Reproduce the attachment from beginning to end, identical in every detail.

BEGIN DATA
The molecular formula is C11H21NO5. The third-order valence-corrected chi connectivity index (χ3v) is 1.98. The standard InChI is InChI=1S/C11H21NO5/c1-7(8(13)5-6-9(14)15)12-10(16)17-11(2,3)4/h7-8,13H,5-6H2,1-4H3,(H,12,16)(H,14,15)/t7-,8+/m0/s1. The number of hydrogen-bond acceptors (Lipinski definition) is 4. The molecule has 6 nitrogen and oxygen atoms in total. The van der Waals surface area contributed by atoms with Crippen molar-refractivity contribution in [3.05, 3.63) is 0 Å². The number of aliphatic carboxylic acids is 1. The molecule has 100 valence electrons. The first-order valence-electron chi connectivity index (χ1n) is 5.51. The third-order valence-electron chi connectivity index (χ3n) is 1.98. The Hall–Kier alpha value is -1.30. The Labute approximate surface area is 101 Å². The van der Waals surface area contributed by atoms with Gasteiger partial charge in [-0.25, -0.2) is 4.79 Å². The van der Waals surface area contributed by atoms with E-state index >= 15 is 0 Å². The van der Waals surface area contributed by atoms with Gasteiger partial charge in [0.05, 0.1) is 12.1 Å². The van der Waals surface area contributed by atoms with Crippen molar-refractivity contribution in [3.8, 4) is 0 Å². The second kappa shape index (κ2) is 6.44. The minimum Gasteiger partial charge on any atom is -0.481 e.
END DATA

The molecular formula is C11H21NO5. The third-order valence-corrected chi connectivity index (χ3v) is 1.98. The standard InChI is InChI=1S/C11H21NO5/c1-7(8(13)5-6-9(14)15)12-10(16)17-11(2,3)4/h7-8,13H,5-6H2,1-4H3,(H,12,16)(H,14,15)/t7-,8+/m0/s1. The number of hydrogen-bond acceptors (Lipinski definition) is 4. The molecule has 6 nitrogen and oxygen atoms in total. The van der Waals surface area contributed by atoms with Crippen molar-refractivity contribution in [3.05, 3.63) is 0 Å². The number of aliphatic carboxylic acids is 1. The molecule has 100 valence electrons. The first-order valence-electron chi connectivity index (χ1n) is 5.51. The third-order valence-electron chi connectivity index (χ3n) is 1.98. The Hall–Kier alpha value is -1.30. The Labute approximate surface area is 101 Å². The van der Waals surface area contributed by atoms with Gasteiger partial charge in [-0.25, -0.2) is 4.79 Å². The van der Waals surface area contributed by atoms with E-state index >= 15 is 0 Å². The van der Waals surface area contributed by atoms with Gasteiger partial charge in [0.05, 0.1) is 12.1 Å². The van der Waals surface area contributed by atoms with Crippen molar-refractivity contribution in [3.8, 4) is 0 Å². The second kappa shape index (κ2) is 6.44. The minimum Gasteiger partial charge on any atom is -0.481 e.